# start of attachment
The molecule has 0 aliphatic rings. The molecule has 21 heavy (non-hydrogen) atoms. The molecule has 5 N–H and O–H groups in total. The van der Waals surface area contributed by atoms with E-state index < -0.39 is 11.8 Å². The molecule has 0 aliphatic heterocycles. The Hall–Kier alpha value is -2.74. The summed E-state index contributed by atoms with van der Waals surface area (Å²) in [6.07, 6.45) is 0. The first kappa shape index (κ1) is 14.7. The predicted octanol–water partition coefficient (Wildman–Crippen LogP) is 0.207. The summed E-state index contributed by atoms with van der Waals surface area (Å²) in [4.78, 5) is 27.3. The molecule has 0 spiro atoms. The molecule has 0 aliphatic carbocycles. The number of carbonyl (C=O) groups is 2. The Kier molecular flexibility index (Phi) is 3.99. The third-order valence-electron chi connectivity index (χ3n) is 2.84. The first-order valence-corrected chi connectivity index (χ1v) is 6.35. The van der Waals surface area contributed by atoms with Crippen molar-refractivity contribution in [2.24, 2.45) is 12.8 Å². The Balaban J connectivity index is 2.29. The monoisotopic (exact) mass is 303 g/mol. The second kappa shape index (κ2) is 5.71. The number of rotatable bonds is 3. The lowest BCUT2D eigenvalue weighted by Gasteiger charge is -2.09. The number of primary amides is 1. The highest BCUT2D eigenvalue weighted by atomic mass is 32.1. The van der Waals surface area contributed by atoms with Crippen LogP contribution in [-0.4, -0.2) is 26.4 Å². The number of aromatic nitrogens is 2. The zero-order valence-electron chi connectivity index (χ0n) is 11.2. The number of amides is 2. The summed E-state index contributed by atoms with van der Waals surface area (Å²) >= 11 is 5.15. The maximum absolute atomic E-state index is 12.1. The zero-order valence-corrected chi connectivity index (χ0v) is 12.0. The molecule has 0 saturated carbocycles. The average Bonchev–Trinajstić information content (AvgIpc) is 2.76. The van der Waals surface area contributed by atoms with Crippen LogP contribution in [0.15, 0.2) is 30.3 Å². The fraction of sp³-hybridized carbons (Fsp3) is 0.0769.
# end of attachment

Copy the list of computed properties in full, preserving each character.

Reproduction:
The molecule has 0 aliphatic rings. The molecule has 21 heavy (non-hydrogen) atoms. The molecule has 5 N–H and O–H groups in total. The van der Waals surface area contributed by atoms with E-state index < -0.39 is 11.8 Å². The molecule has 0 aliphatic heterocycles. The Hall–Kier alpha value is -2.74. The summed E-state index contributed by atoms with van der Waals surface area (Å²) in [6.07, 6.45) is 0. The first kappa shape index (κ1) is 14.7. The predicted octanol–water partition coefficient (Wildman–Crippen LogP) is 0.207. The summed E-state index contributed by atoms with van der Waals surface area (Å²) in [4.78, 5) is 27.3. The molecule has 0 spiro atoms. The molecule has 0 aliphatic carbocycles. The number of carbonyl (C=O) groups is 2. The Kier molecular flexibility index (Phi) is 3.99. The third-order valence-electron chi connectivity index (χ3n) is 2.84. The first-order valence-corrected chi connectivity index (χ1v) is 6.35. The van der Waals surface area contributed by atoms with Crippen molar-refractivity contribution in [2.24, 2.45) is 12.8 Å². The Balaban J connectivity index is 2.29. The monoisotopic (exact) mass is 303 g/mol. The second kappa shape index (κ2) is 5.71. The number of rotatable bonds is 3. The lowest BCUT2D eigenvalue weighted by Gasteiger charge is -2.09. The number of primary amides is 1. The highest BCUT2D eigenvalue weighted by atomic mass is 32.1. The van der Waals surface area contributed by atoms with Crippen LogP contribution in [-0.4, -0.2) is 26.4 Å². The number of aromatic nitrogens is 2. The zero-order valence-electron chi connectivity index (χ0n) is 11.2. The number of amides is 2. The summed E-state index contributed by atoms with van der Waals surface area (Å²) >= 11 is 5.15. The maximum absolute atomic E-state index is 12.1. The zero-order valence-corrected chi connectivity index (χ0v) is 12.0. The molecule has 0 saturated carbocycles. The average Bonchev–Trinajstić information content (AvgIpc) is 2.76. The van der Waals surface area contributed by atoms with Crippen LogP contribution in [0.15, 0.2) is 30.3 Å². The fraction of sp³-hybridized carbons (Fsp3) is 0.0769.